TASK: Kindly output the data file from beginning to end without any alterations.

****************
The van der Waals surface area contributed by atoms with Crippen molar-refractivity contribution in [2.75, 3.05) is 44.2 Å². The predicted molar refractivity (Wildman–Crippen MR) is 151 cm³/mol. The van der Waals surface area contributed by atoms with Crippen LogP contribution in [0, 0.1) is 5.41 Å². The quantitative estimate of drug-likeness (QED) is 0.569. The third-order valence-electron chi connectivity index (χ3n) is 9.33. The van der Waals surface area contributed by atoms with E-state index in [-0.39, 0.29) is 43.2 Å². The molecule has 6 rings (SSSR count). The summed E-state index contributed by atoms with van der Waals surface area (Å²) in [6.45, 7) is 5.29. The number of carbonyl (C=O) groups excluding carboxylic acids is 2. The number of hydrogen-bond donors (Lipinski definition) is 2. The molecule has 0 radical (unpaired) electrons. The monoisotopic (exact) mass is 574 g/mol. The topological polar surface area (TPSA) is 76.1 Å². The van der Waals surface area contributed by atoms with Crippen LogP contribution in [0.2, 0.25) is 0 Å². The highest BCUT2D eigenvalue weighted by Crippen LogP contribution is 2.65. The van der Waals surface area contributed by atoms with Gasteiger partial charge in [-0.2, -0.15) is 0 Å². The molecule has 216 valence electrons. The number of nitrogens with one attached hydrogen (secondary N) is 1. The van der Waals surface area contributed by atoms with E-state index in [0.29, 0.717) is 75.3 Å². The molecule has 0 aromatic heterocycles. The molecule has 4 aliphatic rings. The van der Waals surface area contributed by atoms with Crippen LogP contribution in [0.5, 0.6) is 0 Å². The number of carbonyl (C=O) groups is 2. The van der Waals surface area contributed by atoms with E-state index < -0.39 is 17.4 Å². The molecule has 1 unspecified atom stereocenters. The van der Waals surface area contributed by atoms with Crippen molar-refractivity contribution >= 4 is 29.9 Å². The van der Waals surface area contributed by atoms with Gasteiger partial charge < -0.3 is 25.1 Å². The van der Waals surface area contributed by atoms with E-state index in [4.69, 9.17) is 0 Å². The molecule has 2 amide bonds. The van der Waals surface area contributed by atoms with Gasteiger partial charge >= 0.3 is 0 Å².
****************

The van der Waals surface area contributed by atoms with Crippen molar-refractivity contribution in [2.75, 3.05) is 44.2 Å². The predicted molar refractivity (Wildman–Crippen MR) is 151 cm³/mol. The van der Waals surface area contributed by atoms with Crippen LogP contribution in [0, 0.1) is 5.41 Å². The quantitative estimate of drug-likeness (QED) is 0.569. The third-order valence-electron chi connectivity index (χ3n) is 9.33. The van der Waals surface area contributed by atoms with E-state index in [-0.39, 0.29) is 43.2 Å². The molecule has 6 rings (SSSR count). The summed E-state index contributed by atoms with van der Waals surface area (Å²) in [6.45, 7) is 5.29. The number of carbonyl (C=O) groups excluding carboxylic acids is 2. The number of hydrogen-bond donors (Lipinski definition) is 2. The molecule has 0 radical (unpaired) electrons. The monoisotopic (exact) mass is 574 g/mol. The topological polar surface area (TPSA) is 76.1 Å². The van der Waals surface area contributed by atoms with Crippen LogP contribution in [0.2, 0.25) is 0 Å². The highest BCUT2D eigenvalue weighted by Crippen LogP contribution is 2.65. The van der Waals surface area contributed by atoms with Gasteiger partial charge in [-0.2, -0.15) is 0 Å². The molecule has 216 valence electrons. The number of nitrogens with one attached hydrogen (secondary N) is 1. The van der Waals surface area contributed by atoms with E-state index in [0.29, 0.717) is 75.3 Å². The molecule has 0 aromatic heterocycles. The molecule has 4 aliphatic rings. The van der Waals surface area contributed by atoms with Crippen LogP contribution in [0.5, 0.6) is 0 Å². The number of carbonyl (C=O) groups is 2. The van der Waals surface area contributed by atoms with E-state index < -0.39 is 17.4 Å². The molecule has 1 unspecified atom stereocenters. The van der Waals surface area contributed by atoms with Crippen molar-refractivity contribution >= 4 is 29.9 Å². The van der Waals surface area contributed by atoms with Gasteiger partial charge < -0.3 is 25.1 Å². The van der Waals surface area contributed by atoms with E-state index in [4.69, 9.17) is 0 Å². The molecule has 2 amide bonds. The van der Waals surface area contributed by atoms with Gasteiger partial charge >= 0.3 is 0 Å².